Western and Soviet leaders throughout the Cold War worried about misperceptions, miscommunications, and inadvertent conflict. The two sides inaugurated a “hotline” that allowed for communications between the two sides in time of crisis. For both sides, confidence-building measures, exchanges of data, and the creation of communications forums and mechanisms, were in their own self-interest. Recognizing the potential for miscalculation and inadvertent escalation, Soviet (and later Russian) leaders, as well as Western ones saw these systems as helping both sides maintain stability. By contrast, there are no such misperception communication protocols in place and in the near term no prospects for the negotiation of such protocols.
As we look ahead
China’s response to the Pelosi visit included unprecedented missile overflights of Taiwan. Such flights could have gone terribly wrong. Had a missile malfunctioned and landed on Taiwan, the consequences might have been catastrophic. Even worse is that now the Chinese may well consider they have established a precedent for future exercises, suggesting that they may conduct such overflights again in the future. They obviously felt emboldened by the weak US and allied response. The Chinese also do not seem to see a need for stability enhancing protocols.
As noted, and importantly, Beijing has chosen to suspend a variety of dialogues with the United States. Some, such as climate change, are clearly aimed at the Biden administration’s priorities. Given the Biden administration’s emphasis on climate change as the greatest threat confronting the United States and the regular inclusion of climate change in Xi-Biden dialogues (including the one just before the Pelosi visit), Chinese leaders are most likely correct in thinking this is a potentially powerful pressure point against the Biden administration. This obvious misplaced pressure point certainly reduces the US ability to influence China. Was trying to influence China what the 6 million barrel of oil sale was all about?
Similarly, given the opioid crisis in the US, and the reality that China is a major source of fentanyl and associated compounds, curtailing discussions in countering narcotics is another strike against a major issue confronting American leaders. However, a firm and resolute attack on the supply chain from China to the Mexican cartels might have overwhelming advantageous results. But this would mean closing the border.
Three of the eight agreements listed above are military dialogues. These include the Military Maritime Consultative Agreement, which is intended to address incidents at sea, as well as defense ministry talks and discussions between respective military theater commanders. The decision to suspend these talks reflects the CCP view that such interactions, are not of mutual benefit, but are a favor to outsiders. Like Chinese emperors of old, exchanges are not between equals, but a courtesy or indulgence given to reflect favor—or taken away to reflect displeasure.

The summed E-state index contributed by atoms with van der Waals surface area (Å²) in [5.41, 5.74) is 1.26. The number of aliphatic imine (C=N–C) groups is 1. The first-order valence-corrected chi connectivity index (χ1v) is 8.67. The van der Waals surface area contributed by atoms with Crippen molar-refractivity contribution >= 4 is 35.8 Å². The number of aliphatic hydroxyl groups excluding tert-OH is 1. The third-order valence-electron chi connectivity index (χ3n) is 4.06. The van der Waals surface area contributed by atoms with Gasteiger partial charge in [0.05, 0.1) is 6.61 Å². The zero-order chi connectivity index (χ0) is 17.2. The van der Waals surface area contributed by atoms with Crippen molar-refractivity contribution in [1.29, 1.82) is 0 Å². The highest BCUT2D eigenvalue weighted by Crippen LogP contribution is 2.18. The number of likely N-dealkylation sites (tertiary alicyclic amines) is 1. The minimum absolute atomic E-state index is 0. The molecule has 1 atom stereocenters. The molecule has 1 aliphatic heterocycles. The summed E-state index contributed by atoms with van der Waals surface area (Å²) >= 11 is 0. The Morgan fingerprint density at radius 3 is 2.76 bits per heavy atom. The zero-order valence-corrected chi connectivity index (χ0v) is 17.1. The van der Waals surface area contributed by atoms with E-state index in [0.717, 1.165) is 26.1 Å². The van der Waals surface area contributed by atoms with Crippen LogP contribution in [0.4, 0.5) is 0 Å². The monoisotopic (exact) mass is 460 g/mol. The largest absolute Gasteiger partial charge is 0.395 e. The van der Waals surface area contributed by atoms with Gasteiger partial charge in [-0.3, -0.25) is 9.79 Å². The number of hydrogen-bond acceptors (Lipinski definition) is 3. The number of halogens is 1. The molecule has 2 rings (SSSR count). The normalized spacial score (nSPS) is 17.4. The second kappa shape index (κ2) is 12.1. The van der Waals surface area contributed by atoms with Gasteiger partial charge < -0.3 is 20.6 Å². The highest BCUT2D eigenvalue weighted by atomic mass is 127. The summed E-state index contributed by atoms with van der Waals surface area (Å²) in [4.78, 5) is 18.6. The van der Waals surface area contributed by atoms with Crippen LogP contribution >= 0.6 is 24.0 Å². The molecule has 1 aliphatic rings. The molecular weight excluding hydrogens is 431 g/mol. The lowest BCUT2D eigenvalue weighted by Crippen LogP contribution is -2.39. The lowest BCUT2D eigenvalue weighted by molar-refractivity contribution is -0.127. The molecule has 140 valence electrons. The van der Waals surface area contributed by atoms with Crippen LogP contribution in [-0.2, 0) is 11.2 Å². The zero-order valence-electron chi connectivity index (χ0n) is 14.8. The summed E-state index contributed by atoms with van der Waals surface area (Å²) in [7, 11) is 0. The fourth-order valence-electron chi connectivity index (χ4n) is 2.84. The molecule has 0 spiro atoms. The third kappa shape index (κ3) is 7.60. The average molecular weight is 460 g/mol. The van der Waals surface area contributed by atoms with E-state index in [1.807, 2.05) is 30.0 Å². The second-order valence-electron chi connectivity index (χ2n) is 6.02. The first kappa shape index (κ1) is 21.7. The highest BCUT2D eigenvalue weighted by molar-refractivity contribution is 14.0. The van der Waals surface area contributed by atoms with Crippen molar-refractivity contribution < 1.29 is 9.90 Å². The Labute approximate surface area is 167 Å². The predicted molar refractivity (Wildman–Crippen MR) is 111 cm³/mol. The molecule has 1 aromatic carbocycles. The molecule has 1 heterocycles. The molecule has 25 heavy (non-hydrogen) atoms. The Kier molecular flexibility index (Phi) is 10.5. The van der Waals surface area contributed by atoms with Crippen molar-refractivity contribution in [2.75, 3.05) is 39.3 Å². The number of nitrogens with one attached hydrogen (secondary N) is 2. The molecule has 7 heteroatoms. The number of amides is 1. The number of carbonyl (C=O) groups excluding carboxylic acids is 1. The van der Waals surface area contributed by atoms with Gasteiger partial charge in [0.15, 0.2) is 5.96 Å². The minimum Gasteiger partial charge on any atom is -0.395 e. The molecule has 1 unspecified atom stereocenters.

The combination of both overflights and reduced interactions creates real potential for greater misunderstanding. Indeed, in both cases, missile overflights and suspension of military dialogues, the Chinese logic is strikingly at odds with Western concepts of crisis stability. The PRC seems to believe that crises are, ultimately, under the control of the participants. That a crisis may take on a momentum of its own, apart from the intended actions of the participants, seems to not be of major concern. What would have happened if the Taiwanese had engaged the Chinese air threat or missile threat? Would China have backed down or escalated into true attacks. This question leads to an obvious potential turning point in the situation. If the Taiwanese were to respond massively to such belligerent Chinese actions and launch preemptive attacks on the mainland, could they momentarily disarm the Chinese? Creating such a pause might be what it is required to defuse the situation. Conversely, and extremely worrisome, is the potential global reactions of the Chinese.
The Chinese appear to almost be exploiting Western concerns with the above mentioned intentional or inadvertent escalation and unintended consequences. They seem to have adopted the view that, if their counterparts want more stability and less risk, then they should concede to China. If Taiwan doesn’t want to worry about missile overflights, then it should promptly enter talks about reunification. If the United States doesn’t want to risk inadvertent crises, it should stay out of the western Pacific, halt arms sales to Taiwan, and press Taipei to engage in reunification talks. As the CCP sees it, crisis stability is the problem of the other side. And, of course this is the problem. Weakness, may breed further emboldening of China.
Following the COVID pandemic, when Americans realized that most of the critical drugs to US medical needs are manufactured in China. There are many other items’ supply chains that China can control. Conversely, the Chinese economy is in a down turn and thus showing its vulnerability. Much of this is the result of the Chinese birth control policies that have created a steadily aging population with more retirees and fewer workers. This will take decades to resolve.
The containment policy that was initiated in 1947 and resulted in the collapse of the Soviet Union 45 years later suggests that the long run view adoption of a similar strategy might be successful in a much shorter period of time. Could economic isolation by reducing dependence on Chinese goods accelerate the modification of Chinese behavior? Probably, but US and European dependence on Chinese goods in the short term will be expensive and socially disruptive. So, the conundrum is there, it is visible to those who will look, but solving it the Chinese hope will be too painful.
Taiwan and the US escaped the immediate reaction to the Pelosi visit. But the long-term relationship with China has not returned to normal (whatever that is) and possibly now is the time to adopt a new policy that applies economic containment with relaxation based upon Chinese behavior.
What do you think?